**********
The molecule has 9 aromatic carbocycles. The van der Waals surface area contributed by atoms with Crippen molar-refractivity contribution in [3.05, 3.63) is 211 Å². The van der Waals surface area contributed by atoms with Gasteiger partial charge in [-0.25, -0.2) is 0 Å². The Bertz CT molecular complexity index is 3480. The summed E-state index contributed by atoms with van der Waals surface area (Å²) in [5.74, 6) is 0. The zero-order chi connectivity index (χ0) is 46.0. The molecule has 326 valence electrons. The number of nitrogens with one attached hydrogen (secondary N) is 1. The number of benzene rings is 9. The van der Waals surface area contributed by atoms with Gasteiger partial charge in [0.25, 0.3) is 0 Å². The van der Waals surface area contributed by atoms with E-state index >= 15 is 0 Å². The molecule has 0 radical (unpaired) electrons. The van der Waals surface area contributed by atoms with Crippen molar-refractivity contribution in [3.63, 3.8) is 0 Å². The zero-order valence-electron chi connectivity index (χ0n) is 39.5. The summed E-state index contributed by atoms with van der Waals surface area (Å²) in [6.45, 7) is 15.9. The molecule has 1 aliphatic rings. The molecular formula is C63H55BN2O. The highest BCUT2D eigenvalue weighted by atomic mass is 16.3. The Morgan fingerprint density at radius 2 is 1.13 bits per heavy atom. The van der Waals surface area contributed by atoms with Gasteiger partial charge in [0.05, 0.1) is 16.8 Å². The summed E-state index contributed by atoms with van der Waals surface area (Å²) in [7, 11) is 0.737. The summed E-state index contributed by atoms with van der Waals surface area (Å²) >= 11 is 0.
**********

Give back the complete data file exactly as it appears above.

The molecule has 9 aromatic carbocycles. The van der Waals surface area contributed by atoms with Crippen molar-refractivity contribution in [3.05, 3.63) is 211 Å². The van der Waals surface area contributed by atoms with Gasteiger partial charge in [-0.25, -0.2) is 0 Å². The Bertz CT molecular complexity index is 3480. The summed E-state index contributed by atoms with van der Waals surface area (Å²) in [5.74, 6) is 0. The zero-order chi connectivity index (χ0) is 46.0. The molecule has 326 valence electrons. The number of nitrogens with one attached hydrogen (secondary N) is 1. The number of benzene rings is 9. The van der Waals surface area contributed by atoms with Gasteiger partial charge in [0.25, 0.3) is 0 Å². The van der Waals surface area contributed by atoms with E-state index >= 15 is 0 Å². The molecule has 0 radical (unpaired) electrons. The van der Waals surface area contributed by atoms with Crippen molar-refractivity contribution in [3.63, 3.8) is 0 Å². The zero-order valence-electron chi connectivity index (χ0n) is 39.5. The summed E-state index contributed by atoms with van der Waals surface area (Å²) in [6.45, 7) is 15.9. The molecule has 1 aliphatic rings. The molecular formula is C63H55BN2O. The highest BCUT2D eigenvalue weighted by atomic mass is 16.3. The Morgan fingerprint density at radius 2 is 1.13 bits per heavy atom. The van der Waals surface area contributed by atoms with Gasteiger partial charge in [0.05, 0.1) is 16.8 Å². The summed E-state index contributed by atoms with van der Waals surface area (Å²) in [7, 11) is 0.737. The summed E-state index contributed by atoms with van der Waals surface area (Å²) >= 11 is 0.